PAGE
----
In IT work — “it puts the database on its browser skin” — we often face sooner or later the problem of the gigantic object.
Some systems, especially “global monolith reboots”, just start there. Others just grow and grow and insensibly slide into it over time. The problem is that there are one or a few objects that are just plain central to the domain. To forestall ron and his marick quote, I’ll use the classic ‘order’ as my example here. Imagine a system that is meant to interact with orders all the way from manufacturing to stocking.
Planners give detailing to orders, then assign them to production facilities. Those folks use an app to update state right up to logistics. Logistics moves the orders from vendor to vendor, sometimes as simple as parcel delivery, sometimes shipping containers, and so on. Vendors use those orders to track their inventory, monitor their part of the pipeline, add/alter as their marketing changes shapes.
In beginner’s OO, we do a thing that olbs sometimes call “noun circling”. Go through the specs and circle all the nouns and call them objects. Noun-circling isn’t bad, per se. But it can be dangerous for the inexperienced, and as Bob Martin pointed out, inexperience is the norm. All of this is why I recommend that my intermediate oo friends invest heavily in understanding two closely related patterns.
These are the strategy pattern (from gof) and the function-specific pattern (from I made it up from so many owwies I have lived through). Strategy was originally designed for supporting variant algorithms for operations on an object. If there are two ways to calculate the gross weight of an order, the strategy calls for me to have two classes, one for each algorithm. These classes are inside the skin of order. Depending on domain, the order (or a client) chooses one, and assigns it as a member then when another client asks for the gross weight, the order uses its own strategy field to calculate the correct response.
This has nothing to do with solving the problem I laid out, but in fact, the exact same mechanism can be used in a number of ways. Forget two ways to gross weight. Consider two dramatically different algos, like compute gross weight and select best production line. We use the same basic mechanism, placing a class as a member of order, but we use those classes for completely different purposes. Our very large order object becomes smaller each time we do this — if we decompose reasonably well.
The first few times one implements strategy, one meets some delicate questions. How do I get the data to the algo object is a big one. How/when do I set or change strategy is another one. I have no set rules for this, I’m a stepwise experimenter by nature. You just have to try it different ways until it starts to feel tight. Do that often enough, and you’ll get quite good at it. I often find myself holding just one data field in the monster object: the key I need to find anything I want about an order. Individual strategies do the rest of the work. This works well, but can eventually cost you performance. Wait til it does, is my advice.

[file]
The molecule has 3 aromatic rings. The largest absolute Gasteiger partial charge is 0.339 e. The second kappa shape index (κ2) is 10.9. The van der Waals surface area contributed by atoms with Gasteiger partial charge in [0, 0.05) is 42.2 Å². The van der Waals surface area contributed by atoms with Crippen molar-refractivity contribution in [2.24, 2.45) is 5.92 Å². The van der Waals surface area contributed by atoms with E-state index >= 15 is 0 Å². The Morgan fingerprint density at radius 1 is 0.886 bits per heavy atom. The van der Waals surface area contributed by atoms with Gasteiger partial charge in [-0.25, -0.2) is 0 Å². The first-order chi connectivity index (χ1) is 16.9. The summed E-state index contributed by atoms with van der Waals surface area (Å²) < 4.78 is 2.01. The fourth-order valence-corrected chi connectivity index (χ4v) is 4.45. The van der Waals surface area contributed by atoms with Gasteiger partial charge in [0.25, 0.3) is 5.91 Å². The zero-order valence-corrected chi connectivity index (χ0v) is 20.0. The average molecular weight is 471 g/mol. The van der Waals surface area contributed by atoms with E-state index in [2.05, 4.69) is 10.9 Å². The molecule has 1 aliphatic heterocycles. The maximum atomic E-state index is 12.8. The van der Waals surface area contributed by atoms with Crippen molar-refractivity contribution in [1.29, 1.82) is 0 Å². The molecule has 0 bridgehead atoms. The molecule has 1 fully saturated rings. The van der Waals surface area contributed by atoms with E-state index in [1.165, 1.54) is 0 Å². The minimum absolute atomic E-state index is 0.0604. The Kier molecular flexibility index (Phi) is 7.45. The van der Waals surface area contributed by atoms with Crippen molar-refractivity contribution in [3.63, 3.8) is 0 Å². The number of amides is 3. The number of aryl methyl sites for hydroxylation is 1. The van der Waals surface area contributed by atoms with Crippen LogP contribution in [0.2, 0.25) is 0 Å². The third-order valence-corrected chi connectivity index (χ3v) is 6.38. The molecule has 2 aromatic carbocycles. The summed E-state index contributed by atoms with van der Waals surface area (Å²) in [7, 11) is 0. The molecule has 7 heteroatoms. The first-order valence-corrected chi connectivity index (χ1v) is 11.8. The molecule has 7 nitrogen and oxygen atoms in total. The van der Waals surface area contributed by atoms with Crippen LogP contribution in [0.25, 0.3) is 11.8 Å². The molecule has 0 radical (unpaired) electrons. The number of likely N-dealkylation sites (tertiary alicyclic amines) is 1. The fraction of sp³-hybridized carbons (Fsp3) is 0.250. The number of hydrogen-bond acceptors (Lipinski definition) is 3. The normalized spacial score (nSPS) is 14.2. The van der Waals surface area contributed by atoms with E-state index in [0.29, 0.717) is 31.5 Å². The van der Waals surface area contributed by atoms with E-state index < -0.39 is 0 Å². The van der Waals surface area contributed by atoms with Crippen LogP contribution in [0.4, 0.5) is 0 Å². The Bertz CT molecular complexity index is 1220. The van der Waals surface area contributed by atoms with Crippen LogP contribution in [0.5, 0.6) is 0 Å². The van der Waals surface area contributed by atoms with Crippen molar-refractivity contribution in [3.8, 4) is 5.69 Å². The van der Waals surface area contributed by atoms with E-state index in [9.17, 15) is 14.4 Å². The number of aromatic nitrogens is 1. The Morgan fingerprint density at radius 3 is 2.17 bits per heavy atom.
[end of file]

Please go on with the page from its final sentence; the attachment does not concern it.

Now what about the function-specific object? This is what I call a kind of external strategy.
Here, the order doesn’t keep its own strategy’s internally. Any strategy can be applied to any order by a client. (this is nothing more than a complex functor, an object that represents an actual *function* rather than a noun. Nothing new under the sun.)
Now push one more time. What if I make a class that a) is an order, but b) is customized for, say, plant-choosing. Its methods are tightly focused around all the things one needs to do to choose the right plant for building its order. It exposes few or even none of the underlying order data or its generic operations. Instead, it just does plant-selection. I have taken the key+functor idea of strategy and I have bundled several related strategies into an object “on top of” an order.
This is not rocket science. Most geekery is not rocket science. But it’s not the kind of thing a noob can see without prompting. And it’s not the kind of thing an intermediate can do without practice and experimentation. So the next time you see a very large object — lots of data, lots of operations — maybe you can get some new ideas for how to wrangle it.
A key insight: working this way means I no longer have to design either my order or my order’s underlying db in one massive step. I can always add new function-specific orders. I can keep running my tests against my old ones to prevent interaction effects and I can refactor my db right underneath all this without having to change any of the client code. The fundamental challenge of massive it is to find ways to do it one step at a time. Strategy + function-specific are a start.